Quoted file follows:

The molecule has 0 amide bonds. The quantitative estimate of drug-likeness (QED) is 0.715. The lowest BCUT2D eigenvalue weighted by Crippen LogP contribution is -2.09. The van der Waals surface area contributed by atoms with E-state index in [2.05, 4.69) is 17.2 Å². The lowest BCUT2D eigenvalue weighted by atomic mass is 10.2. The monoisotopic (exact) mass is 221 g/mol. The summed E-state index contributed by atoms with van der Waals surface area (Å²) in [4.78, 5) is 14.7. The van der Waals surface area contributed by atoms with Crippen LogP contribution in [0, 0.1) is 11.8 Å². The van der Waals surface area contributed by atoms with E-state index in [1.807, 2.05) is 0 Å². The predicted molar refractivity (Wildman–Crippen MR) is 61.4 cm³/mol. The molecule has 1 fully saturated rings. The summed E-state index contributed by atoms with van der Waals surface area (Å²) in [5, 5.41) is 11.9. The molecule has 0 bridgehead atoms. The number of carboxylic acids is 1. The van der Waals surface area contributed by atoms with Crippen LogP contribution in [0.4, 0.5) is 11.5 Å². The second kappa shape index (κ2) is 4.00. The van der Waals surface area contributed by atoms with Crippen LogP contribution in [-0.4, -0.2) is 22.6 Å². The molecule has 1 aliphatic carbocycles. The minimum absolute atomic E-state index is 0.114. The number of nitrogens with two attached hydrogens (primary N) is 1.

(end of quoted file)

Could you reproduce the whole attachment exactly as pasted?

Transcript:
The molecule has 0 amide bonds. The quantitative estimate of drug-likeness (QED) is 0.715. The lowest BCUT2D eigenvalue weighted by Crippen LogP contribution is -2.09. The van der Waals surface area contributed by atoms with E-state index in [2.05, 4.69) is 17.2 Å². The lowest BCUT2D eigenvalue weighted by atomic mass is 10.2. The monoisotopic (exact) mass is 221 g/mol. The summed E-state index contributed by atoms with van der Waals surface area (Å²) in [4.78, 5) is 14.7. The van der Waals surface area contributed by atoms with Crippen LogP contribution in [0, 0.1) is 11.8 Å². The van der Waals surface area contributed by atoms with E-state index in [1.807, 2.05) is 0 Å². The predicted molar refractivity (Wildman–Crippen MR) is 61.4 cm³/mol. The molecule has 1 fully saturated rings. The summed E-state index contributed by atoms with van der Waals surface area (Å²) in [5, 5.41) is 11.9. The molecule has 0 bridgehead atoms. The number of carboxylic acids is 1. The van der Waals surface area contributed by atoms with Crippen LogP contribution in [0.4, 0.5) is 11.5 Å². The second kappa shape index (κ2) is 4.00. The van der Waals surface area contributed by atoms with Crippen LogP contribution in [-0.4, -0.2) is 22.6 Å². The molecule has 1 aliphatic carbocycles. The minimum absolute atomic E-state index is 0.114. The number of nitrogens with two attached hydrogens (primary N) is 1.